Delaware Trust Services
CIBC Delaware Trust Company
capabilities_delaware:what makes it special
What makes Delaware law so special?
When creating a trust for your own benefit or the benefit of your family members, there are many things to consider. Carefully crafted terms of distribution for beneficiaries and a trustworthy trustee are on the top of the list for most people. Another decision that should be considered carefully is the choice of the state law to govern the trust.
For generations, Delaware has built a trust-friendly body of legislation and has supported its laws with a knowledgeable and effective court structure. Unlike many jurisdictions that are newer to the trust scene, Delaware boasts a robust community of seasoned trust professionals, along with accountants and attorneys who specialize in trusts.
Whether for next year or the next generation—we can help in developing solutions that are a reflection of your values and family circumstances and customized to your family's goals.
Benefits of Delaware Trust Law
Trust law is not the same in all states, and choosing the right jurisdiction can have multiple benefits for the grantor, as well as the trust beneficiaries. Delaware is favored among many grantors and advisors—here's why:
Perpetual (Dynasty) Trusts
Under traditional trust law, individuals may not create trusts that last beyond the Rule Against Perpetuities period (lives in being plus 21 years). Delaware abolished the rule and enacted legislation that permits trusts to last indefinitely (there is a limitation of 110 years on real estate in trusts).
Clients who want to avoid the estate tax levied at the transfer of wealth for each generation and who wish to provide asset protection and professional management of assets for children, grandchildren and beyond.
Most states impose a state income tax in addition to the federal income tax on trust income. Trusts established in Delaware are not subject to Delaware state income tax if the beneficiaries are not Delaware residents.
Clients who live in a state that imposes an income tax on trust income, particularly if they anticipate a large taxable transaction involving trust assets, such as a sale of a business or a concentrated asset position with a low basis.
In many jurisdictions, individuals may not avoid the claims of creditors on assets they place in trust if they retain a beneficial interest. Delaware has enacted a Self-Settled Asset Protection Trust statute that permits a grantor to retain trust benefits and protect the assets in the trust from the claims of creditors.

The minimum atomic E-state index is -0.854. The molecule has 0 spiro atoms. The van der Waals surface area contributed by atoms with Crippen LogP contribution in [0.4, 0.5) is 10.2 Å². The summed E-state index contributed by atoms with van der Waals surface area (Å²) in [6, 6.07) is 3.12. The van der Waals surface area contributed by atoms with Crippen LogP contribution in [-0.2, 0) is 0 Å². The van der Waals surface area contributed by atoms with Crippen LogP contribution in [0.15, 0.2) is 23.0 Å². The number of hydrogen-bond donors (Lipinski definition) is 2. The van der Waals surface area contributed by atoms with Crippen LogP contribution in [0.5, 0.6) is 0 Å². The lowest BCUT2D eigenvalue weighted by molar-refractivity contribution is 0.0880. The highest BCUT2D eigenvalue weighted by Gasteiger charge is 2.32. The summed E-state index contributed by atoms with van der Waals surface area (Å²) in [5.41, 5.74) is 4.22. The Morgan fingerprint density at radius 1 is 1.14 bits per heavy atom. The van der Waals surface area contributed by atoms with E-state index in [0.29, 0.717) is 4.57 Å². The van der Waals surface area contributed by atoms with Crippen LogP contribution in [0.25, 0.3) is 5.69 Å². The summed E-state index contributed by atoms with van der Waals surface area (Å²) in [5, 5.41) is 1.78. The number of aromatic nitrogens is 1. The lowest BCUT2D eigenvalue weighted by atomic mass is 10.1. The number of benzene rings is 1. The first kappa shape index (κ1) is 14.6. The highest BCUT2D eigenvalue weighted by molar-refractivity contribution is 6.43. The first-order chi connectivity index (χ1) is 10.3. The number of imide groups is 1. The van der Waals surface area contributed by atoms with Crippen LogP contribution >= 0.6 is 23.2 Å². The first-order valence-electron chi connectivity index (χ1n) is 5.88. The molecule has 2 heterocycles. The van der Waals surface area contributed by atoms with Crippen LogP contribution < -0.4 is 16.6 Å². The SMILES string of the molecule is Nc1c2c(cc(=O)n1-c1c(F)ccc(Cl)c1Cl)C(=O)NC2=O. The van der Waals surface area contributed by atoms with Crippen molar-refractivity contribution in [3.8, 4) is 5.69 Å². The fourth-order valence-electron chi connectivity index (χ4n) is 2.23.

Clients in high-risk professions, such as physicians or attorneys, or clients whose business presents potential individual liability, such as real estate developers.
Generally, trust law requires trustees to inform beneficiaries about trusts for their benefit so that they may protect their interest. Creators of trusts in Delaware can restrict the right of beneficiaries to know about their interests in trust for a period of time.
Clients who feel it is in the best interests of their children or grandchildren not to know the extent of the family wealth that has been set aside for their benefit until a certain time.
Generally, trustees are responsible for all administrative and investment duties of a trust and may not take direction from the grantor or other parties. Under Delaware law, trustee responsibilities may be bifurcated and directed under the terms of the instrument. A trustee may be authorized to take investment direction from the client or other investment advisors as provided in the trust agreement.
Clients who wish to retain control over investments held in trusts or clients who have non-liquid assets in trust, such as real estate or business interests that they wish to manage themselves or appoint an advisor to manage.
Generally, the provisions of irrevocable trusts may not be amended. Delaware has implemented a process whereby the assets of a trust that no longer meets the grantor’s purposes may be transferred to a new trust that meets changing circumstances.
Clients with existing trusts that no longer meet the needs of the beneficiaries, for example, clients with family situations that have changed since the creation of an older trust.